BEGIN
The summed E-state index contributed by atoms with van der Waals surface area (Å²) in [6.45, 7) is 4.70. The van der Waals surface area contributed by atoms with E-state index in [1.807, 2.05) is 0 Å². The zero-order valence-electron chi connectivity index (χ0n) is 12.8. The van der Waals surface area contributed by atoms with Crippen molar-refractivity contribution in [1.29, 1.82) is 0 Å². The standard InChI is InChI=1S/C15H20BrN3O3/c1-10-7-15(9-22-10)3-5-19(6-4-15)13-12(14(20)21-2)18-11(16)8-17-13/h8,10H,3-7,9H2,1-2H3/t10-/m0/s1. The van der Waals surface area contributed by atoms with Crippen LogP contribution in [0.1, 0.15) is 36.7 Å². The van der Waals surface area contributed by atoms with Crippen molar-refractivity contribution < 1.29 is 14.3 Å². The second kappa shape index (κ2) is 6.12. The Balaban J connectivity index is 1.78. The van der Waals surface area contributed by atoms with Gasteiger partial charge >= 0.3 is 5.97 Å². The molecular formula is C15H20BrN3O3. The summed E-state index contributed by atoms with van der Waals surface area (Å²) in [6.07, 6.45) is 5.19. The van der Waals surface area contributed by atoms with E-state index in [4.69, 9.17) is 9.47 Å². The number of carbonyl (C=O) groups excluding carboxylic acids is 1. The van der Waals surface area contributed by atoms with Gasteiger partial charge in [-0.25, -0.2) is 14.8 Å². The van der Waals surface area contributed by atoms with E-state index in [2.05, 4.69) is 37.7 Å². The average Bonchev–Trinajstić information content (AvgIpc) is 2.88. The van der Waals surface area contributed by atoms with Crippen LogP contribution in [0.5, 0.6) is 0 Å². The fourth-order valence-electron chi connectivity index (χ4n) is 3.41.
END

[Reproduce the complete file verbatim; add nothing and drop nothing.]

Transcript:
The summed E-state index contributed by atoms with van der Waals surface area (Å²) in [6.45, 7) is 4.70. The van der Waals surface area contributed by atoms with E-state index in [1.807, 2.05) is 0 Å². The zero-order valence-electron chi connectivity index (χ0n) is 12.8. The van der Waals surface area contributed by atoms with Crippen molar-refractivity contribution in [1.29, 1.82) is 0 Å². The standard InChI is InChI=1S/C15H20BrN3O3/c1-10-7-15(9-22-10)3-5-19(6-4-15)13-12(14(20)21-2)18-11(16)8-17-13/h8,10H,3-7,9H2,1-2H3/t10-/m0/s1. The van der Waals surface area contributed by atoms with Crippen LogP contribution in [0.1, 0.15) is 36.7 Å². The van der Waals surface area contributed by atoms with Crippen molar-refractivity contribution < 1.29 is 14.3 Å². The second kappa shape index (κ2) is 6.12. The Balaban J connectivity index is 1.78. The van der Waals surface area contributed by atoms with Gasteiger partial charge >= 0.3 is 5.97 Å². The molecular formula is C15H20BrN3O3. The summed E-state index contributed by atoms with van der Waals surface area (Å²) in [6.07, 6.45) is 5.19. The van der Waals surface area contributed by atoms with E-state index in [4.69, 9.17) is 9.47 Å². The number of carbonyl (C=O) groups excluding carboxylic acids is 1. The van der Waals surface area contributed by atoms with Gasteiger partial charge in [-0.25, -0.2) is 14.8 Å². The van der Waals surface area contributed by atoms with E-state index in [2.05, 4.69) is 37.7 Å². The average Bonchev–Trinajstić information content (AvgIpc) is 2.88. The van der Waals surface area contributed by atoms with Crippen LogP contribution in [0.5, 0.6) is 0 Å². The fourth-order valence-electron chi connectivity index (χ4n) is 3.41.